16 This morning anchored here ship Hector cruiser from Salem. At noon anchored here brig [ ], Captain Edmunds, from Beverly, a cruiser.271 Passed a ship for Boston and ship for Salem.
17 This day much rain. Smart wind at NNE.
18 This day much rain. The ship Hector sailed for Boston. Tis said Robert Wood is drownded.
Monday, 19 This day sailed from Boston the Grand Fleet for Penobscot.272 Ditto sail the Black Prince and brig [ ], both to join the fleet. Anchored here a brig sent in by the Spring Bird loaden with rum, sugar, and molasses. We hear that General Glover brig hath got a prize in to Plymouth.273 Peter Martin broke his thigh.
20 This day much rain. Arrived at Salem Captain Thomas Stephens in sloop Bowdoin from a cruise. Passed a brig for Salem, said to be Hill’s prize. Employed on Captain Foster’s rigging.
21 This day fair weather. This evening anchored here the brig General Glover from a cruise and give 13 guns. Employed on Captain Foster rigging.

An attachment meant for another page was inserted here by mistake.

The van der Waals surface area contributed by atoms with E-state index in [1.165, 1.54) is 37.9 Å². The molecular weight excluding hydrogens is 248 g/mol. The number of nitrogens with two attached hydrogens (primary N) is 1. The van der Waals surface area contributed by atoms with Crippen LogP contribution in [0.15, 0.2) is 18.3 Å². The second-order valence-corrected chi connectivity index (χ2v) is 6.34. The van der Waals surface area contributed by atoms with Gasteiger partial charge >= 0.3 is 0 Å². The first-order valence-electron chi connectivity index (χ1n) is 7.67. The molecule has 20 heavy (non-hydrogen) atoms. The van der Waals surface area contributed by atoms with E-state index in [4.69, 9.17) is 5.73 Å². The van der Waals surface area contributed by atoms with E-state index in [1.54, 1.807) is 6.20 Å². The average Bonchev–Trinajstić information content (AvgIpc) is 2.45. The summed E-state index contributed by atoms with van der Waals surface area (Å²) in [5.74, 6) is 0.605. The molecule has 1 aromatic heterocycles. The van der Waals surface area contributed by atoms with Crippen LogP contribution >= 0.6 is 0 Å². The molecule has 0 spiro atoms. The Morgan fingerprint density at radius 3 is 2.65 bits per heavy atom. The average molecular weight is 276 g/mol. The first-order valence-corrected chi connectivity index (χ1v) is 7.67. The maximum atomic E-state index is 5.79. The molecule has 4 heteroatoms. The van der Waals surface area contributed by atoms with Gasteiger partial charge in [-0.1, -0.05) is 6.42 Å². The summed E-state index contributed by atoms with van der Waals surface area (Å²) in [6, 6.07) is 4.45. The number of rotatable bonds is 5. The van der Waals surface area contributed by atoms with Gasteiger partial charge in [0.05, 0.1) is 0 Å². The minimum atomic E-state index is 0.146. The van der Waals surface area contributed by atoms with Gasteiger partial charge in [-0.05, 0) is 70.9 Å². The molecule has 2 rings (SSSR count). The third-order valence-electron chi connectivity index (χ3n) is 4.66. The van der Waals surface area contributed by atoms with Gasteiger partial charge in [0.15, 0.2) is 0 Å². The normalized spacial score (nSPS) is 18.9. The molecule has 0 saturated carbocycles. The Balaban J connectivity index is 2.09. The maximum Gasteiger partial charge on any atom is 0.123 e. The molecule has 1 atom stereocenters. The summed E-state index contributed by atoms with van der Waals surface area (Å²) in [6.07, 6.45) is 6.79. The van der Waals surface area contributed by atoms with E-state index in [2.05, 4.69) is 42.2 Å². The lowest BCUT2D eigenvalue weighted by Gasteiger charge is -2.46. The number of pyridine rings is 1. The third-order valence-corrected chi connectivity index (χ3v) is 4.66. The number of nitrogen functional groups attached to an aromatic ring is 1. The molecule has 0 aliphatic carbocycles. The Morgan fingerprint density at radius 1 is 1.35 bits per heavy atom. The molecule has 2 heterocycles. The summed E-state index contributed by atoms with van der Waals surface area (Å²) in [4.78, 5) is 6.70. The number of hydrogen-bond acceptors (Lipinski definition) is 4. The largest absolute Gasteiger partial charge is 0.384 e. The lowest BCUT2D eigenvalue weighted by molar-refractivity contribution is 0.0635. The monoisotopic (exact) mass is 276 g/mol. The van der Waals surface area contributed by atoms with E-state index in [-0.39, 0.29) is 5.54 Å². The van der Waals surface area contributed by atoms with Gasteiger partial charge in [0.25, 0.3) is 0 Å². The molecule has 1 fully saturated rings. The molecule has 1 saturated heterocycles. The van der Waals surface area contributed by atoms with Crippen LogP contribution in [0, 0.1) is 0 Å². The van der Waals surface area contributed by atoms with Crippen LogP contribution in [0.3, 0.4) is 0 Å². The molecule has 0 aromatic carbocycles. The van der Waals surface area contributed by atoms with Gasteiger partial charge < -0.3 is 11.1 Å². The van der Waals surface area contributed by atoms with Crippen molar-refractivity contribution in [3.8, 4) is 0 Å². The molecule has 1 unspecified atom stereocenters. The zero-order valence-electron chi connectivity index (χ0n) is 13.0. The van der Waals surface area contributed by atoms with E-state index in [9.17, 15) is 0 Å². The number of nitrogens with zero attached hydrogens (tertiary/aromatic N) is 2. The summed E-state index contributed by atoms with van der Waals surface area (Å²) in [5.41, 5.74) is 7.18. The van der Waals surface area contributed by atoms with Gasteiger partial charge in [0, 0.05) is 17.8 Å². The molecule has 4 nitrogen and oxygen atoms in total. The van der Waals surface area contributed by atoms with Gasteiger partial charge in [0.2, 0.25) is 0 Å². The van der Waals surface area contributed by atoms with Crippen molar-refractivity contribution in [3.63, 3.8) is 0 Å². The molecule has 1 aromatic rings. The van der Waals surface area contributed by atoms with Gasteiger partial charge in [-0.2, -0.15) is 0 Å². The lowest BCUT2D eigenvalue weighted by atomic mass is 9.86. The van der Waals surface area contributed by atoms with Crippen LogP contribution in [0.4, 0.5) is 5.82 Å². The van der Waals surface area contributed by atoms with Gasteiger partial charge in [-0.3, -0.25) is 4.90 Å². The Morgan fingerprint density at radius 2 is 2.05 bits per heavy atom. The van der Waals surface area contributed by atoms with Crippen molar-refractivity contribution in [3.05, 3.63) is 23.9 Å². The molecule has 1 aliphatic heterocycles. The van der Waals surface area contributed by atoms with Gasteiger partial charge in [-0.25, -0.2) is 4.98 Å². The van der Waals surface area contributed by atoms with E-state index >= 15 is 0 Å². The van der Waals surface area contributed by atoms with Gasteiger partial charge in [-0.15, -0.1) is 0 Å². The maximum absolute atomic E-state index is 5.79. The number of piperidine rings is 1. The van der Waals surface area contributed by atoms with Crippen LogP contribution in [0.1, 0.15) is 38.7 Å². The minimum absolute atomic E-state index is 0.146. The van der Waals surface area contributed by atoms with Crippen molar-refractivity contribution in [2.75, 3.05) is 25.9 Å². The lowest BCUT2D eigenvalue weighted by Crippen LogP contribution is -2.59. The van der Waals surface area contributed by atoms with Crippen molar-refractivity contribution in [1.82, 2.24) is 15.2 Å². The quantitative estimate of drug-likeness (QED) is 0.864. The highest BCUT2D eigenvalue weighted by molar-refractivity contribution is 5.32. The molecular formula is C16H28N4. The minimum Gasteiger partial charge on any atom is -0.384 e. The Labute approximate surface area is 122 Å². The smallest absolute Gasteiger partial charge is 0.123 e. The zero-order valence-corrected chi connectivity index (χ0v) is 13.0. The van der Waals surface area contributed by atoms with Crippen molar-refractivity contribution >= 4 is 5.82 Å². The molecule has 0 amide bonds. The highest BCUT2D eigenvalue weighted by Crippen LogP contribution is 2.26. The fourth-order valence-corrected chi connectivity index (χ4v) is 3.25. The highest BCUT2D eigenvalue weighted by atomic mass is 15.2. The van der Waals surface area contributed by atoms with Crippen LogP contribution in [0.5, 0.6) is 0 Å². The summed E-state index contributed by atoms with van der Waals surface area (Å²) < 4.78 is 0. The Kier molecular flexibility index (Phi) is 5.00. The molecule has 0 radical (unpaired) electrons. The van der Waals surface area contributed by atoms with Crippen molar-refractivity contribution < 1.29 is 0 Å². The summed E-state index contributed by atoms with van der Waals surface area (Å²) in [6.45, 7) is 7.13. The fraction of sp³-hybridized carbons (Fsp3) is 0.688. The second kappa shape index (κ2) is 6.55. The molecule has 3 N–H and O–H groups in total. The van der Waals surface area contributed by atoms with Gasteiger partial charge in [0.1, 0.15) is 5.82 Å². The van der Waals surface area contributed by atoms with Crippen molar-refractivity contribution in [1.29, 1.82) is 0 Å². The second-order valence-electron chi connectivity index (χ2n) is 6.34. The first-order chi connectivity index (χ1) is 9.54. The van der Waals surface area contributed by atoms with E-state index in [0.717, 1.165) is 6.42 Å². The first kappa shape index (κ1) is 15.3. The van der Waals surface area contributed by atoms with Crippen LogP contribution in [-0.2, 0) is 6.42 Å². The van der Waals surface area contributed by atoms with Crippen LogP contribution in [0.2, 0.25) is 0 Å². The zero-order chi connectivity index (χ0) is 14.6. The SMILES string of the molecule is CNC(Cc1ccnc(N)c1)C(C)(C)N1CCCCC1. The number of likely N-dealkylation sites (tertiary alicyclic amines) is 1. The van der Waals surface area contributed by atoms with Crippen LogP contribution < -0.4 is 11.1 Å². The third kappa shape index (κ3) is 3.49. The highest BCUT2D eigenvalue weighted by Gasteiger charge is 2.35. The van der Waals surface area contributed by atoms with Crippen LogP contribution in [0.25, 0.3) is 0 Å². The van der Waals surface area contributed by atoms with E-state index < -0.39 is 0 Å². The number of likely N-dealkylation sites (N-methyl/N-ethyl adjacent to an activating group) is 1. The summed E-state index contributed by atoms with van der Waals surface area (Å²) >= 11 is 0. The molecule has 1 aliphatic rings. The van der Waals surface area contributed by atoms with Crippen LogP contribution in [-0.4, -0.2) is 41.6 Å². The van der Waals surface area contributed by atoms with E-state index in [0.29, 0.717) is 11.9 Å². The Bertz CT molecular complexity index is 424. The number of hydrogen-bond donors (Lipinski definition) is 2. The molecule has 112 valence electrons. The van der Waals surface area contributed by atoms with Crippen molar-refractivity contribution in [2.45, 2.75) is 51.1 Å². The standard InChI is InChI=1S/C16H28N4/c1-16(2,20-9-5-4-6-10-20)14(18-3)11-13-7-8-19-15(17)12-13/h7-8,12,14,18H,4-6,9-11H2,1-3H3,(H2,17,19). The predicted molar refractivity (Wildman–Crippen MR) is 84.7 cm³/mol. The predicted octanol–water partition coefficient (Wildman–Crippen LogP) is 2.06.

22 This day fair and pleasant. Employed on Captain Foster’s rigging.
23 This day fair weather. Nothing new.
24 This day fair. Passed a brig for Salem and two topsail sloops for Boston.
25 This morning I saw two ships and three brigs come in to Boston and a ship and brig gone in to Salem. This afternoon passed a ship for Salem. Anchored here a brig, prize to the General Glover.
Monday, 26 This day moderate. Wind easterly. Employed on Captain Foster’s rigging. Plenty of news, such as it is. Manley hath done great things.274 Passed a brig for Salem.
27 This day fair. Passed a brig for Salem, Captain White, from Guadaloupe.